In Business TV

TV review: ‘Awake’ is a crime procedural in sci-fi clothing

Image
Jason Isaacs is living a double life - literally.

The Details

Awake
Two and a half stars
Thursdays, 10 p.m., NBC

Despite how desperate networks apparently are to discover the next hit serialized genre series, they also seem to be afraid of alienating audiences with complex mythology and intricate ongoing storylines. NBC’s Awake is the latest high-concept genre show that spends most of its time on solving cases of the week, and not even very interesting cases at that.

After a serious car accident, LAPD detective Michael Britten (Jason Isaacs) finds himself living in two worlds. In one, his wife (Laura Allen) died in the accident, while his teenage son (Dylan Minnette) lived, and in the other, his son died and his wife lived. Each time he goes to sleep, he wakes up in the other reality, complete with dueling therapists (BD Wong, Cherry Jones), different partners (Wilmer Valderrama, Steve Harris) and two sets of homicide cases to solve.

Michael spends a lot of time futilely trying to convince his therapists that he’s actually living in two worlds, not merely dreaming one of them up. More disappointingly, once Michael gets a handle on the whole two-worlds thing, he mainly just goes about the dull business of solving standard-issue TV-drama murder cases. Small elements of each world’s case bleed over into the other, but even those seemingly mystical elements only lead to mundane solutions.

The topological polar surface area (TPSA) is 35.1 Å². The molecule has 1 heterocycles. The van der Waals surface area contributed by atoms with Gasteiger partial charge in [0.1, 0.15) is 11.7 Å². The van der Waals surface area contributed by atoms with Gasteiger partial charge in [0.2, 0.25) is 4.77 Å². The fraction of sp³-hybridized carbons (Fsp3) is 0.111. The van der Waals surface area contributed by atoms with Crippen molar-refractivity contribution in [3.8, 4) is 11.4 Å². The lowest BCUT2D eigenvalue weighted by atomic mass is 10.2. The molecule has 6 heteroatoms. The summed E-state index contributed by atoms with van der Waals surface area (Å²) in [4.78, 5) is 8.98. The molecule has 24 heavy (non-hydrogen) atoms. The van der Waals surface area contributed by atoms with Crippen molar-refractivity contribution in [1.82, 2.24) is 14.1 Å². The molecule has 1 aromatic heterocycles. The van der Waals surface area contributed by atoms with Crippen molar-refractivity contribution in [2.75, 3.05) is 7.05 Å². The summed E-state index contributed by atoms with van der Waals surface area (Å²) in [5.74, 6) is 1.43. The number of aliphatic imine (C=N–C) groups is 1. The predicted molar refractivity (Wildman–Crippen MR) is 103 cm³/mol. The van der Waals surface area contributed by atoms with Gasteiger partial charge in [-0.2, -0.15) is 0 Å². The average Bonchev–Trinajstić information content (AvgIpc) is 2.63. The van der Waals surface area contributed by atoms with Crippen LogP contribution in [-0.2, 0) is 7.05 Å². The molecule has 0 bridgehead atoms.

The second episode ends with a brief glimpse at an overarching conspiracy, which presumably will become more prominent as the series progresses. More often, though, it’s just another series about grim detectives solving grimmer crimes, dressed up with a sci-fi premise that’s not nearly as fascinating as the creators seem to believe.

Share

Josh Bell

Josh Bell is the film editor for Las Vegas Weekly, where he's been writing movie and TV reviews since 2002. ...

Get more Josh Bell

Previous Discussion:

  • Plus, the opening of Cannabition Cannabis Museum.

  • Hopes are high for Michigan quartet Greta Van Fleet, which has been riding the buzz train thanks to its unabashed re-creation of 1970s rock.

  • The sixth LIS fest will feature The Flytraps, Mr. Free and the Satellite Freakout, Snailmate and many more.

  • Get More A&E Stories
Top of Story